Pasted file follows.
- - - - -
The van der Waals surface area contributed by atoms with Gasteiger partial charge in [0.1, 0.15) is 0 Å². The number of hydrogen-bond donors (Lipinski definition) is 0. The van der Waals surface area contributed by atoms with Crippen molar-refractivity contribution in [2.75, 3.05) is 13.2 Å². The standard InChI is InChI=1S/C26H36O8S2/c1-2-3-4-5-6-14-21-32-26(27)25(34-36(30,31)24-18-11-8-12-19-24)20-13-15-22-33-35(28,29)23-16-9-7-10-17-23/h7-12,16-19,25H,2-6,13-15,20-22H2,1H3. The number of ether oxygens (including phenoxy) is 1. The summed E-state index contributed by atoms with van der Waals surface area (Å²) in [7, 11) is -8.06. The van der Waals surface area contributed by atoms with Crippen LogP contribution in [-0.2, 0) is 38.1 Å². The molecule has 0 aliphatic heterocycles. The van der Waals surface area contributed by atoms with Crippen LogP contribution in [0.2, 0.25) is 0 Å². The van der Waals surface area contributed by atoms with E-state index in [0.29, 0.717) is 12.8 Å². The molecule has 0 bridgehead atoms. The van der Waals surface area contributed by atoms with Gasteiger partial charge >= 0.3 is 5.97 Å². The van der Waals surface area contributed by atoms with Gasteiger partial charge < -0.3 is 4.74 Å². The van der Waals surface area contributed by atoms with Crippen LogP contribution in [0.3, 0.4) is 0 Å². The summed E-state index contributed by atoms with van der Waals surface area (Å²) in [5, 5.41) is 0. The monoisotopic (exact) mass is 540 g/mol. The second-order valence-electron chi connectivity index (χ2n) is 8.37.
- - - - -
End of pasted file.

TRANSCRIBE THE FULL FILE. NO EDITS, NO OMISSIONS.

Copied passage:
The van der Waals surface area contributed by atoms with Gasteiger partial charge in [0.1, 0.15) is 0 Å². The number of hydrogen-bond donors (Lipinski definition) is 0. The van der Waals surface area contributed by atoms with Crippen molar-refractivity contribution in [2.75, 3.05) is 13.2 Å². The standard InChI is InChI=1S/C26H36O8S2/c1-2-3-4-5-6-14-21-32-26(27)25(34-36(30,31)24-18-11-8-12-19-24)20-13-15-22-33-35(28,29)23-16-9-7-10-17-23/h7-12,16-19,25H,2-6,13-15,20-22H2,1H3. The number of ether oxygens (including phenoxy) is 1. The summed E-state index contributed by atoms with van der Waals surface area (Å²) in [7, 11) is -8.06. The van der Waals surface area contributed by atoms with Crippen LogP contribution in [-0.2, 0) is 38.1 Å². The molecule has 0 aliphatic heterocycles. The van der Waals surface area contributed by atoms with Crippen LogP contribution in [0.2, 0.25) is 0 Å². The van der Waals surface area contributed by atoms with E-state index in [0.29, 0.717) is 12.8 Å². The molecule has 0 bridgehead atoms. The van der Waals surface area contributed by atoms with Gasteiger partial charge >= 0.3 is 5.97 Å². The van der Waals surface area contributed by atoms with Gasteiger partial charge < -0.3 is 4.74 Å². The van der Waals surface area contributed by atoms with Crippen LogP contribution in [0.3, 0.4) is 0 Å². The summed E-state index contributed by atoms with van der Waals surface area (Å²) in [5, 5.41) is 0. The monoisotopic (exact) mass is 540 g/mol. The second-order valence-electron chi connectivity index (χ2n) is 8.37.